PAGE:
Why Metabolism Slows Down
Muscle determines how fast the body’s engine runs and how many calories the body burns over the course of a day. Muscle falls into the “use it or lose it” category—if your muscles are not active, they will shrink. Since we tend to get less active as we get older, our muscles become smaller, and, as a result, our metabolism and calorie burning slow down. Research has shown that the impact of age-related changes in hormones is much smaller than the impact of muscle loss from lack of use.
Even if your weight stays the same as you get older, the amount of fat and muscle on your body will change. This is not the result of aging per se. Because adults become less active as they get older, they’re likely to have more body fat and less lean tissue than in their younger years. A study published in Nutrition found a clear link between activity and body composition. People who were more physically active in their daily lives and through regular exercise had more muscle. The study also found that weight and body fat increased with age.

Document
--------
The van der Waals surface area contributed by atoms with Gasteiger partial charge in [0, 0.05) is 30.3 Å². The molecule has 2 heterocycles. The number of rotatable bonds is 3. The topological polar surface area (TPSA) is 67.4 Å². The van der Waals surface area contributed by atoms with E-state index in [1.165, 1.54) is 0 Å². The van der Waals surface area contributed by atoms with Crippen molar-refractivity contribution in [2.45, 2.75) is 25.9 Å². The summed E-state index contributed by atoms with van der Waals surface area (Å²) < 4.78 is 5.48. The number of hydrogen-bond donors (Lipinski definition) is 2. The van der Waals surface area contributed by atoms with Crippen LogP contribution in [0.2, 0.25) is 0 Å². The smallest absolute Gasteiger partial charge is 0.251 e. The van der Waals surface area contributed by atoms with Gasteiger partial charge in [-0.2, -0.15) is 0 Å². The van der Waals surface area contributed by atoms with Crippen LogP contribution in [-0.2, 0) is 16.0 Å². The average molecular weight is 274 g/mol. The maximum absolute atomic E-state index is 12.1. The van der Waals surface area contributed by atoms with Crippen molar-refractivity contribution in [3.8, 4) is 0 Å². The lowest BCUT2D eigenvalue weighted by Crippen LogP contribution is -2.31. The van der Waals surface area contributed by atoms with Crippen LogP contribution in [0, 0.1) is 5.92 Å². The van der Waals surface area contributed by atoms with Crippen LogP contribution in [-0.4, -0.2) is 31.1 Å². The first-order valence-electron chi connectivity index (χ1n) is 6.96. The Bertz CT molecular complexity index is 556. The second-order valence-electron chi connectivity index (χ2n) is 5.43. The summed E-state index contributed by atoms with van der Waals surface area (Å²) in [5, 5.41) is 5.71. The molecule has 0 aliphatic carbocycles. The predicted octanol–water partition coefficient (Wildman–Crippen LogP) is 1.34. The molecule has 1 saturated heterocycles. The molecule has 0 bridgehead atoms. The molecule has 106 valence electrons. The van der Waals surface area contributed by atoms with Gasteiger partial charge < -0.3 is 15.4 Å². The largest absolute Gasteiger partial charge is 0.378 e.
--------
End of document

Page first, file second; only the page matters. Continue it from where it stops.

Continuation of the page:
Any weight gain during adulthood is likely to be body fat because most adults are not active enough to build muscle. Some studies suggest that by age 55, the average person in the United States has added over 37 pounds of fat during his or her adult years!
Here’s the good news. According to the American College of Sports Medicine, as part of a regular physical activity routine, muscle-building strength training can slow down muscle loss and help keep metabolism revved up.